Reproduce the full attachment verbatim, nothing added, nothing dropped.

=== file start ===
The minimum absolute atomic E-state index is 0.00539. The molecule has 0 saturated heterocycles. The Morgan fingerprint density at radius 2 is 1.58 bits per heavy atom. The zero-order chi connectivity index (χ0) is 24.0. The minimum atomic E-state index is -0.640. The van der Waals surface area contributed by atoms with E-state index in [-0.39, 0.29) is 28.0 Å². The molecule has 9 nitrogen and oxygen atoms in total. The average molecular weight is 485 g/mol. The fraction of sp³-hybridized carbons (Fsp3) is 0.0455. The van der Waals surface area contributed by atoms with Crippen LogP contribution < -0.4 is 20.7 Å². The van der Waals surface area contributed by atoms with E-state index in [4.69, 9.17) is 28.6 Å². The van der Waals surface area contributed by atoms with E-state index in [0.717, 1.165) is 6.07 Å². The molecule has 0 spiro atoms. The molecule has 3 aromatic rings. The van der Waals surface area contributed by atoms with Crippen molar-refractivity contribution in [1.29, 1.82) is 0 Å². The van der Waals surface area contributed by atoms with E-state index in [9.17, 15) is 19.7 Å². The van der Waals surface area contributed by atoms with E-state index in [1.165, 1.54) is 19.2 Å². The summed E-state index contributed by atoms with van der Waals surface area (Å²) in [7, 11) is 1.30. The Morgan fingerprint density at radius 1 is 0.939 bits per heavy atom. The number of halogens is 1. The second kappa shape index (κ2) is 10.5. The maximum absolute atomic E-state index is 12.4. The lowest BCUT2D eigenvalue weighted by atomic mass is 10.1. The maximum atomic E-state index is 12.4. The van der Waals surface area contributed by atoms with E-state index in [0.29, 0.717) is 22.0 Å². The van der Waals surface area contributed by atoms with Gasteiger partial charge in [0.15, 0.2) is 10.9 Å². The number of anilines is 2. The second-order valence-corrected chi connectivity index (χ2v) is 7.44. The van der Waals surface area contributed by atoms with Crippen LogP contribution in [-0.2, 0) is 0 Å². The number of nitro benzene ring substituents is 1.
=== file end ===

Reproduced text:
The minimum absolute atomic E-state index is 0.00539. The molecule has 0 saturated heterocycles. The Morgan fingerprint density at radius 2 is 1.58 bits per heavy atom. The zero-order chi connectivity index (χ0) is 24.0. The minimum atomic E-state index is -0.640. The van der Waals surface area contributed by atoms with E-state index in [-0.39, 0.29) is 28.0 Å². The molecule has 9 nitrogen and oxygen atoms in total. The average molecular weight is 485 g/mol. The fraction of sp³-hybridized carbons (Fsp3) is 0.0455. The van der Waals surface area contributed by atoms with Crippen LogP contribution < -0.4 is 20.7 Å². The van der Waals surface area contributed by atoms with E-state index in [4.69, 9.17) is 28.6 Å². The van der Waals surface area contributed by atoms with E-state index in [0.717, 1.165) is 6.07 Å². The molecule has 0 spiro atoms. The molecule has 3 aromatic rings. The van der Waals surface area contributed by atoms with Crippen molar-refractivity contribution in [1.29, 1.82) is 0 Å². The van der Waals surface area contributed by atoms with E-state index in [9.17, 15) is 19.7 Å². The van der Waals surface area contributed by atoms with E-state index in [1.165, 1.54) is 19.2 Å². The summed E-state index contributed by atoms with van der Waals surface area (Å²) in [7, 11) is 1.30. The Morgan fingerprint density at radius 1 is 0.939 bits per heavy atom. The number of halogens is 1. The second kappa shape index (κ2) is 10.5. The maximum absolute atomic E-state index is 12.4. The lowest BCUT2D eigenvalue weighted by atomic mass is 10.1. The maximum atomic E-state index is 12.4. The van der Waals surface area contributed by atoms with E-state index in [0.29, 0.717) is 22.0 Å². The van der Waals surface area contributed by atoms with Gasteiger partial charge in [0.15, 0.2) is 10.9 Å². The number of anilines is 2. The second-order valence-corrected chi connectivity index (χ2v) is 7.44. The van der Waals surface area contributed by atoms with Crippen LogP contribution in [-0.2, 0) is 0 Å². The number of nitro benzene ring substituents is 1.